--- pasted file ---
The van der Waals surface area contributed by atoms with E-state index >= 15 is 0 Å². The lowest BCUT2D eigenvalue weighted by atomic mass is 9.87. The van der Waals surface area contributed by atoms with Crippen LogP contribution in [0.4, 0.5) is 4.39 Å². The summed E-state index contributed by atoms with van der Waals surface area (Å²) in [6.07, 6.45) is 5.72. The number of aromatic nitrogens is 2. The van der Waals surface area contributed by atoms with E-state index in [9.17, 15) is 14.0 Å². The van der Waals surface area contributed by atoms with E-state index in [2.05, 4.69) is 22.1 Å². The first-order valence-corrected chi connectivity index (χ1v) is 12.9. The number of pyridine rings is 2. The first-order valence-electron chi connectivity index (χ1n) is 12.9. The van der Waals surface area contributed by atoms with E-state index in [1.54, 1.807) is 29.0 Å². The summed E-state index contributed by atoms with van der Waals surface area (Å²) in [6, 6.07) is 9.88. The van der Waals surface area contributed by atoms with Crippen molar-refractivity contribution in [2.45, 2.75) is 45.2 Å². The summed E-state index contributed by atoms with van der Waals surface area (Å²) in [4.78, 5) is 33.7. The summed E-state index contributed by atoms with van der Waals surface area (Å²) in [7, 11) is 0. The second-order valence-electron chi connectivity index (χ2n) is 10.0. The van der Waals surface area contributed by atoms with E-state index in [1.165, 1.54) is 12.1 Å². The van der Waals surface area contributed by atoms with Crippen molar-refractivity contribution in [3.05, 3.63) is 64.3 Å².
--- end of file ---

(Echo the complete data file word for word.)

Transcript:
The van der Waals surface area contributed by atoms with E-state index >= 15 is 0 Å². The lowest BCUT2D eigenvalue weighted by atomic mass is 9.87. The van der Waals surface area contributed by atoms with Crippen LogP contribution in [0.4, 0.5) is 4.39 Å². The summed E-state index contributed by atoms with van der Waals surface area (Å²) in [6.07, 6.45) is 5.72. The number of aromatic nitrogens is 2. The van der Waals surface area contributed by atoms with E-state index in [9.17, 15) is 14.0 Å². The van der Waals surface area contributed by atoms with E-state index in [2.05, 4.69) is 22.1 Å². The first-order valence-corrected chi connectivity index (χ1v) is 12.9. The number of pyridine rings is 2. The first-order valence-electron chi connectivity index (χ1n) is 12.9. The van der Waals surface area contributed by atoms with E-state index in [1.54, 1.807) is 29.0 Å². The summed E-state index contributed by atoms with van der Waals surface area (Å²) in [6, 6.07) is 9.88. The van der Waals surface area contributed by atoms with Crippen molar-refractivity contribution in [2.45, 2.75) is 45.2 Å². The summed E-state index contributed by atoms with van der Waals surface area (Å²) in [4.78, 5) is 33.7. The summed E-state index contributed by atoms with van der Waals surface area (Å²) in [7, 11) is 0. The second-order valence-electron chi connectivity index (χ2n) is 10.0. The van der Waals surface area contributed by atoms with E-state index in [1.165, 1.54) is 12.1 Å². The van der Waals surface area contributed by atoms with Crippen molar-refractivity contribution in [3.05, 3.63) is 64.3 Å².